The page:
There can be a lot of confusion when presented with the options on an "Over The Counter" shelf. There are only a few basic OTC MEdications which are coomonly found in multiple mixtures. The basic elements are are follows:
IBUPROFEN. (aka MOTRIN or ADVIL) This actually has three properties - reduces pain, reduces inflammation (microscopic), and reduces fever. A very basic rule for dosing IBUPROFEN is to take the patient's weight and multiply by 4. For example, a patient who weights 100 pounds would take (100 x 4 = 400) 400 mg. The maximium dose of IBUPROFEN is 2400 mg in one day. To space doses out equally, one can take 200 mg every 2 hours, 400 mg every 4 hours, 600 mg every 6 hours, or 800 mg every 8 hours. Taking more than this can cause injury to the KIDNEYS. It can also cause problems with stomach irritation/ulcers. NAPROSYN, NAPROXEN, or ALEVE are in the same category as IBUPROFEN. They are all NSAIDS, or Non-Steroidal Anti-inflamatories.
ACETAMINOPHEN. (aka TYLENOL) This only has TWO properties - reduces pain and reduces fever. This ingredient is common to MOST OTC preparations. A very basic rule for dosing ACETAMINOPHEN is to take the patient's weight and multiply by 6.5. For example, a patient who weights 100 pounds would take (100 x 6.5 = 650) 650 mg. The maximium dose of ACETAMINOPHEN is 4000 mg in one day. Most patients will take 325 mg to 650 mg every 4-6 hours. It also comes in 500 mg tablets (labeled as EXTRA STRENGTH) every 4 hours. A full grown adult may take 1000 mg every 6 hours for the maximum of 4000 mg in a single day. Taking more than this can injury the LIVER.
DIPHENHYDRAMINE. (aka BENADRYL) This is an anti-histamine which has been around for a long time. It has been used by many for allergies. This is what Will Smith took in the Movie "Hitch" when he was having an allergic reaction to shellfish. He then got very goofy - presumably from the alcohol content in a liquid preparation. The OTC Medication industry has capitalized on DIPHENHYDRAMINE by using it primarily for its side effect of SLEEPINESS. Anything "PM" has DIPHENHYDRAMINE (or a similar agent) in it. "Daytime" preparations do NOT. That's the big secret behind "Daytime" and "Nighttime" NYQUIL. A maximum dose of DIPHENHYDRAMINE is 25 mg every 6 hours.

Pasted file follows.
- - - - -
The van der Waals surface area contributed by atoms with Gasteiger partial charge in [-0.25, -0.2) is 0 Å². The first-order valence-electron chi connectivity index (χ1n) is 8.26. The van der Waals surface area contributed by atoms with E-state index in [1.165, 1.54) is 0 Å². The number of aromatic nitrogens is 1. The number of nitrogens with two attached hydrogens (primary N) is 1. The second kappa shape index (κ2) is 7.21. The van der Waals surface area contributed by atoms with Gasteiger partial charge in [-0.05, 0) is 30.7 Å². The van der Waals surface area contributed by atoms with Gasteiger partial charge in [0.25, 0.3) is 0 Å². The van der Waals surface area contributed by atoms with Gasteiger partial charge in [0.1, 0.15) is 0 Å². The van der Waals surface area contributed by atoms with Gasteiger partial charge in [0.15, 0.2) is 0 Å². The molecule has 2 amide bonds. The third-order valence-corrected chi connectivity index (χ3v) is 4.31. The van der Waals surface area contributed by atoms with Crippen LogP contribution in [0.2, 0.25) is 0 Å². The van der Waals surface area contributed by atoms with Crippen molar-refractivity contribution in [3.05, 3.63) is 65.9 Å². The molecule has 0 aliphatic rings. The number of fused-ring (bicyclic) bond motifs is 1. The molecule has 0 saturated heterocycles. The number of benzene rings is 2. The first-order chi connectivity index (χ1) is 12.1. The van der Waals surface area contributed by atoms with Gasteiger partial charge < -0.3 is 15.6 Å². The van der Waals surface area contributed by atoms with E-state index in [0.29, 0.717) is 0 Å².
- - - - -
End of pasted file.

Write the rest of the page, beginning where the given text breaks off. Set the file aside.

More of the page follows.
PSEUDOEPHEDRINE. (aka SUDAFED or SUDAGEST) This is a decongestant used to dry up secretions making it great for nasal congestion and plugged ears. This medication is steeped in controversy, however! There are only a few states which have made this medication hard to obtain because of its widespread misuse (PSEUDOEPHEDRINE can be used to synthesize METHAMPHETAMINE). Oregon and Washington (the birth/epi-center of the Meth crisis) are two of those states requiring a physician's prescription to obtain this medication. There are alternatives such as PHENYLEPHRINE and EPHEDRINE which can NOT be synthesized into METH. These are the OTC preparations in Oregon which do not require a prescription. Some say these work just as well as a decongestant - usually people who have never been congested an tried the OTC alternative. It is our experience that PSEUDOEPHEDRINE is much more capable as a decongestant. Adults typically take 30-60 mg every 6-8 hours. Common side effects include a racing heart and a sense of activation (making it difficult for people to then fall asleep.
GUAIFENESIN. (aka MUCINEX) This is known as an "expectorant." It breaks up mucous so that it can then be coughed out. It works as a "mucolytic" - breaking the surface tension of the mucous. WATER also does this, which is one of many great reasons to hydrate well at all times. This is typically taken as 600 mg twice a day.